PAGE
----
I have been in technology and marketing for quite a while and (believe it or not) am a big Microsoft fan.
I have used Microsoft products for quite a while and believe that the company is strategically positioned for growth and leadership in a number of areas. Whether they actually take advantage of that positioning is another issue all together.
Anyway, the other day i was thinking about the various sources of Microsoft news on the web and the names that come to mind are all the usual suspects:
- Ed Bott
- Paul Thurrott
- Mary Jo Foley
- Tom Warren
- Onuora Amobi etc etc
the names go on..
They all have one thing in common – They don’t work for Microsoft.
It’s an interesting strategy that Microsoft (and other software vendors) follow in terms of information dissemination.
Here’s the cycle –
- Microsoft begin working on a new software product – say an OS
- Techies and bloggers (millions of them) get interested
- Microsoft becomes secretive about the new OS
- Interest rises to a fever pitch online
- That interest translates into the desire for leaks
- STRONG desire for leaks
- Microsoft remains secretive
- Leaks begin and screenshots are disseminated from random sites at random times
- Screenshots become leaked builds and keys
- By the time beta is released, most Techies know what to expect
- Beta is (hopefully) successful
- OS is released
- Hopefully OS is successful
- Begin cycle again – Microsoft begin working on a new software product – say an OS
It’s a wild and unstructured process that is adversarial and in my opinion inefficient.
Ironically during this cycle, tech resources look to ZDNet and Engadget and large tech sites for the newest information on Microsoft products.
They usually dont go to Microsoft.com (see line 7 above), there’s usually no point.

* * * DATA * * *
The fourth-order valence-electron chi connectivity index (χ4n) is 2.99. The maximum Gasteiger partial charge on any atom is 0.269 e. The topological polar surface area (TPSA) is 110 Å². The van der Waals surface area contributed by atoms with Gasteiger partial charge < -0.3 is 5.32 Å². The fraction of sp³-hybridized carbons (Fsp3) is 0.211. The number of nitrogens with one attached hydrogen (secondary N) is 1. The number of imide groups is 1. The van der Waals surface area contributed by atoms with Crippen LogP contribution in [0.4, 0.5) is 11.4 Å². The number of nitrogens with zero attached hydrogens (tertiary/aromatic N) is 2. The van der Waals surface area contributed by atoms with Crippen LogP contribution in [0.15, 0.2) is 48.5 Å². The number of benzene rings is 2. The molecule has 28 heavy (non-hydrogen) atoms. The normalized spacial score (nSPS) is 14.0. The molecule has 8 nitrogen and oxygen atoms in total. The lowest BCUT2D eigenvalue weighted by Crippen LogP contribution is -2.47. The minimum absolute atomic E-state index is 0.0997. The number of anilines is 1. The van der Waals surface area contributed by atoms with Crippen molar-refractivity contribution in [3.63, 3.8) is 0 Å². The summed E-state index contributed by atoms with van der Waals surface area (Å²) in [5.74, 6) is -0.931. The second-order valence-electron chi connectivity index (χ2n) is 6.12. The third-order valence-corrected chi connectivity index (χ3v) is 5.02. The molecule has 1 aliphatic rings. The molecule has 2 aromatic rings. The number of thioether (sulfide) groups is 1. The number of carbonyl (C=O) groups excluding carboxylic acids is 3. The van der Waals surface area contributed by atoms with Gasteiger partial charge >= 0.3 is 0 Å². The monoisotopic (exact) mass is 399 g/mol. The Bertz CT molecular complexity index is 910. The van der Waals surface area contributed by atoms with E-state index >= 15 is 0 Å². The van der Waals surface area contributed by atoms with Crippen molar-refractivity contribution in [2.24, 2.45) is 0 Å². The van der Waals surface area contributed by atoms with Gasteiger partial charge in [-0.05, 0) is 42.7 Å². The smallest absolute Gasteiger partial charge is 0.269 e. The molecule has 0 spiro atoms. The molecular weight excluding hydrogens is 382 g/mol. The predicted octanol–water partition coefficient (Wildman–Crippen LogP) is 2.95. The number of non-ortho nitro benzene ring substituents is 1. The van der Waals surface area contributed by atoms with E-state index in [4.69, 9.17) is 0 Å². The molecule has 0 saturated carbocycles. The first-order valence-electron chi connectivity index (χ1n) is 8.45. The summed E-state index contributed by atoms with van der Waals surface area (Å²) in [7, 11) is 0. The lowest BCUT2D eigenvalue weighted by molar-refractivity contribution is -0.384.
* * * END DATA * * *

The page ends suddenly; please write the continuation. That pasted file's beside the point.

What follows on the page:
When I put my online marketing hat on, i see a tremendous opportunity for Microsoft to change this dynamic and actually leverage this thirst and interest for their products.
Here’s what I would do.
When you go to my.microsoft.com this is what you get.
Here’s what I would do.
I would make this a beautiful web 2.0 online portal that offered personalization features through Windows Live accounts.
It would have the following:
- Access to mail
- Access to Products
- Access to Newsfeeds
- Access to demos and materials
- User Forums
and all the standard portal features.
Here’s the critical difference.
I would also provide ongoing access to prebeta builds through a thin client.
Here’s what Microsoft have to remember.. BUILDS LEAK BECAUSE OF THE PENT UP THIRST FOR INFORMATION – LEAKS WILL HAPPEN ANYWAY.
I’m not saying that MSFT should give away the code for free but why not:
- Control what builds are shown
- Control when they are shown (schedule them)
- Capture feedback in the forums (instant feedback)
- Catch bugs earlier then Beta
- Find out new perspectives on features that may not be obvious to Dev team as a result of Group think (eg. Ribbon Circles = Ugly)
This would be a win-win.
A thin client would not only ensure secure access to the builds BUT would immediately satisfy 90% of the demand out there for leaks.
Why download a potentially virus ridden torrent of Windows 8 Build 7959 when Microsoft is showing build 7994 in 3 days?
There’s a lot of energy and excitement all over the web in websites like mine because Microsoft haven’t given these people a home.
I believe that forums and sites like MDL forums should be a Microsoft property. Those techies can strip a build open like a vulture eating a carcass. It would be awesome if all that brainpower and all those observations were actually being captured and used by Microsoft.
With the power and cost of web technology these days, such a portal would take 3 months to build and could even be monetized with ads to become a profit center (God knows we use ads).
Ironically, a well designed site like that might put sites like mine out of business in the long run but I can guarantee that it would also ensure better products.
Oh well, I can only dream.
what do you guys think?